Thursday, October 11, 2012

Online Support for Evaluating Postgraduate Student Skills

My reading of research on postgraduate students indicates that "generic" skills are important to the student and to prospective employers. The issue then is how students gain these skills and how they are assessed. The "Student Practice Evaluation Form" (SPEF-R) shows one approach. SPEF-R is a paper based and later online system for supervisors to evaluate students on occupational therapy professional practice placements (Turpin, Fitzgerald, and Rodger, 2011) As well as supporting Formative and Summative assessment, the tool also supports Criterion-referenced assessment (CRA), as outlined in the a policy at the University of Queensland's Assessment Policy and Practices. With this each individual student is assessed against set criteria, rather than by relative performance against other students in a program. SPEF-R targets eight learning domains:
  1. Professional Behaviour
  2. Self Management Skills
  3. Co-worker Communication
  4. Communication Skills
  5. Documentation
  6. Information Gathering
  7. Service Provision
  8. Service Evaluation
These have much in common with the generic skills described for higher degree research students by other programs:

National Postdoctoral Association six core competencies:

1. Discipline-specific conceptual knowledge2. Research skill development
3. Communication skills4. Professionalism
5. Leadership and management skills
6. Responsible conduct of research

UK Vitae "Researcher Development Framework" four domains:
  1. Knowledge and intellectual abilities: The knowledge, intellectual abilities and techniques to do research.
  2. Personal effectiveness:           
    The personal qualities and approach to be an effective researcher.
  3. Research governance and organisation: The knowledge of the standards, requirements and professionalism to do research.
  4. Engagement, influence and impact: The knowledge and skills to work with others and ensure the wider impact of research.
SPEF-R  has an "item bank" for each learning objective, made up of "items" describing how the student demonstrates they have the skill. While it is not clear from the documentation, the learning objectives do not appear to be hard coded into the software and others could be entered. There are different sets ("streams") of items students learning "Direct Service Provision" or "Project Management / Consultancy". This should be able to be generalised to apply to a broader set of professions which need variations of the same skills.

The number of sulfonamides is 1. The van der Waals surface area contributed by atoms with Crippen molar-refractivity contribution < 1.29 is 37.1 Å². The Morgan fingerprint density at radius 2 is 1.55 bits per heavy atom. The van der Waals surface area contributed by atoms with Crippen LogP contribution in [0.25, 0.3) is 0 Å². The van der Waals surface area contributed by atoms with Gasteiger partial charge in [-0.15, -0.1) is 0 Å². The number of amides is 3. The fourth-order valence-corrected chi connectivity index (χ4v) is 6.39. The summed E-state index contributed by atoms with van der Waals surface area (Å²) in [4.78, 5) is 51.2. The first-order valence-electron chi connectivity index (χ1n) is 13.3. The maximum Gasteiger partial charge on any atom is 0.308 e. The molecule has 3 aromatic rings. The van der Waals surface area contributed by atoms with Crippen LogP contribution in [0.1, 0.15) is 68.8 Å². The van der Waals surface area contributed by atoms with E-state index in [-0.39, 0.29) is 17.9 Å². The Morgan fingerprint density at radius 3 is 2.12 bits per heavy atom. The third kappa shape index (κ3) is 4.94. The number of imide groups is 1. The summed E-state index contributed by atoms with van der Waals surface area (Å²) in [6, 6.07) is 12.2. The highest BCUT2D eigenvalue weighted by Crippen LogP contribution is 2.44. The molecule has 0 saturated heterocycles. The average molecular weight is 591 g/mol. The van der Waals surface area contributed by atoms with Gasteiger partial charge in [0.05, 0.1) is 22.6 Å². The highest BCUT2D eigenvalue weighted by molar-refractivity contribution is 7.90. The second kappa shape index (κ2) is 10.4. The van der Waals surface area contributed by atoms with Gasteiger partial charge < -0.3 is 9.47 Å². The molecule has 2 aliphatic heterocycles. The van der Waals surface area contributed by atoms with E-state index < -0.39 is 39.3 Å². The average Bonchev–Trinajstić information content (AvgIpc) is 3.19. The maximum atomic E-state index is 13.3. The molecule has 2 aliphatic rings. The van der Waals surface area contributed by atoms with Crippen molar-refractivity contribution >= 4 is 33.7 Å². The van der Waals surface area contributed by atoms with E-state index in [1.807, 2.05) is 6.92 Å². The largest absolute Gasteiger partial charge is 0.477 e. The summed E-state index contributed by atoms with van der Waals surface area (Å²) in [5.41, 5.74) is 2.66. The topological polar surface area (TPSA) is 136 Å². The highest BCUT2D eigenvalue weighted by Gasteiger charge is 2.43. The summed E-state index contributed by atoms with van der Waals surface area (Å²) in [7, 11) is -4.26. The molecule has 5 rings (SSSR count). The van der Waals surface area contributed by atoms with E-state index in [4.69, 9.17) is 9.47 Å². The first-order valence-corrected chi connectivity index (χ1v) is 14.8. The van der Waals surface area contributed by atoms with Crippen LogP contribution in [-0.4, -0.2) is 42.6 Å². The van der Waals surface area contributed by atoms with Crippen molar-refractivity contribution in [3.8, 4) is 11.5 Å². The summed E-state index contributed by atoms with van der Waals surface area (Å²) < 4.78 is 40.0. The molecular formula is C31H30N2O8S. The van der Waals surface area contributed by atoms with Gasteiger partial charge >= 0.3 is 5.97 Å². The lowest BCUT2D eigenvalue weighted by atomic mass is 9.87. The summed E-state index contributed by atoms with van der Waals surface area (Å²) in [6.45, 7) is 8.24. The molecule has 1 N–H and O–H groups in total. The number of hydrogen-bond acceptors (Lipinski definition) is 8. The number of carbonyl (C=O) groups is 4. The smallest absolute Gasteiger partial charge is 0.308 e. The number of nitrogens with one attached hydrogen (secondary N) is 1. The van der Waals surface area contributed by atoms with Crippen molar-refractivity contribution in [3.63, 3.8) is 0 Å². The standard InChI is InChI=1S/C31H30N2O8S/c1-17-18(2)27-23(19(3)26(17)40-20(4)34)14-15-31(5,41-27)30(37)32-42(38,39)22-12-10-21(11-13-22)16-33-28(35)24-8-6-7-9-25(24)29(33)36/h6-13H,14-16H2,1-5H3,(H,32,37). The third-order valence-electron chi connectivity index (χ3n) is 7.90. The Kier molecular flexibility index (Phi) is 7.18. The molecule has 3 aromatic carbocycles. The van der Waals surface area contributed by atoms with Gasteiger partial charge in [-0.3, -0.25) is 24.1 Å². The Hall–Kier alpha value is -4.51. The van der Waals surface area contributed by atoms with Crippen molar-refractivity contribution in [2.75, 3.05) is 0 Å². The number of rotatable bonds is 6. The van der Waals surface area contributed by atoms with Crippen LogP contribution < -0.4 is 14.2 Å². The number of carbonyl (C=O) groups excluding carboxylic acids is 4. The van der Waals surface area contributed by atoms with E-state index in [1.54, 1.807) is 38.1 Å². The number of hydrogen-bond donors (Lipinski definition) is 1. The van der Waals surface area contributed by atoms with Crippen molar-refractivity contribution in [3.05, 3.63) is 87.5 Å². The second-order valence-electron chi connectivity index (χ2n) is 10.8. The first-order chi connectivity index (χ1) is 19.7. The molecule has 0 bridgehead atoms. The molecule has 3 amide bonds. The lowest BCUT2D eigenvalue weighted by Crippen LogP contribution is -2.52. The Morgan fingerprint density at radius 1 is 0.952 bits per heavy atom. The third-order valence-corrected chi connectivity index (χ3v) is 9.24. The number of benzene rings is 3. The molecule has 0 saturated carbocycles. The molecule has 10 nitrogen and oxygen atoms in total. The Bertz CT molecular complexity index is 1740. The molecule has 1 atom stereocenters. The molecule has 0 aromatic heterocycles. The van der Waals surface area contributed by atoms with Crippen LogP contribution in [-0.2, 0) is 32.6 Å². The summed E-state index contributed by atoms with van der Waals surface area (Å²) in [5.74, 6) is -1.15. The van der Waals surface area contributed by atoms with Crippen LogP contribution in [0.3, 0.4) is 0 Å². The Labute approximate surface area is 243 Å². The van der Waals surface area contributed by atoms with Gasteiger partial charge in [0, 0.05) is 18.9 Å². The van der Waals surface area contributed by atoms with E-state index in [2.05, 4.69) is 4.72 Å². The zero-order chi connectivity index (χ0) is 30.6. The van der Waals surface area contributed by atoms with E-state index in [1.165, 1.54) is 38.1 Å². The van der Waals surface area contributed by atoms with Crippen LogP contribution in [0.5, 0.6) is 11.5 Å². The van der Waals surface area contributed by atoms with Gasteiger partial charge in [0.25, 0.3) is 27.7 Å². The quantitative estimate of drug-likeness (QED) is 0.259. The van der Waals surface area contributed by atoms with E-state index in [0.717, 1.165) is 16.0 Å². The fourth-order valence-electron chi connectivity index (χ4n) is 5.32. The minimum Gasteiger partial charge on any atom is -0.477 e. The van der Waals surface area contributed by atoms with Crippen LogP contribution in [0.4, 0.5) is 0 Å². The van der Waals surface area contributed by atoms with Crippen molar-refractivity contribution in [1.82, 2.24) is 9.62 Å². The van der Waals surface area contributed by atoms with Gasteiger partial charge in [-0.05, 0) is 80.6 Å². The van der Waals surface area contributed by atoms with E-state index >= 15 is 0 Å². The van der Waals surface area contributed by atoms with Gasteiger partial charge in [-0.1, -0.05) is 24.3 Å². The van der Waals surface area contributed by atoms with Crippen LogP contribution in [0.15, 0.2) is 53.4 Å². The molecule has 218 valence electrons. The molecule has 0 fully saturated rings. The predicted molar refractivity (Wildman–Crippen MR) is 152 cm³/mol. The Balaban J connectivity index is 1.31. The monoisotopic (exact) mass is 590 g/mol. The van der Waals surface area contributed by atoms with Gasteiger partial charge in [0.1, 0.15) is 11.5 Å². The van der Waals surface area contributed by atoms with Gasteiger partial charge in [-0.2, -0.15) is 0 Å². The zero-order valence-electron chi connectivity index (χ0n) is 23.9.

Feedback is provided in SPEF-R  by way of a numerical ranking on a five point scale, and text based qualitative comment’s. The five point scale may be programmatic, as it could be difficult to differentiate many of the skills to this level of detail. It is not clear if a different scale can be substituted, such as the  three point scale I use for ICT Sustainability.

SPEF-R  has minimum requirements for each learning objective and the supervisor provides a summary statement.

Perhaps more important than the recording function which SPEF-R provides is the introduction to modern teaching and assessment practices provided, such as the Feedback Cycle.

Lessons from SPEF-R for Higher Education

The approach used for SPEF-R might be generalised for Higher Education using off-the-shelf learning management software, in particular a Learning Management System (LMS), such as Moodle and/or a SCORM package.

Moodle 2 supports advanced assessment techniques, including rubrics. SCORM packages allow for portable assessment, across different learning management systems, such as Moodle and Blackboard.

The student could be provided with an e-Portfolio (such as Mahara), loaded with a template of skills definitions, which they are then required to fill in with evidence. The evidence would include results of assessment from courses, imported from the LMS (Moodle 2) and examples of their practical work, plus any papers or thesis produced.

The same system could be used for coursework postgraduate students and professional degree students, as well as research Masters and PHD students. Different programs would use different discipline templates of skills, but the same core set of "generic" skills.


Turpin, M., Fitzgerald, C. and Rodger, S. (2011), Development of the Student Practice Evaluation Form Revised Edition Package. Australian Occupational Therapy Journal, 58: 67–73. doi: 10.1111/j.1440-1630.2010.00890.x Retrieved from

No comments: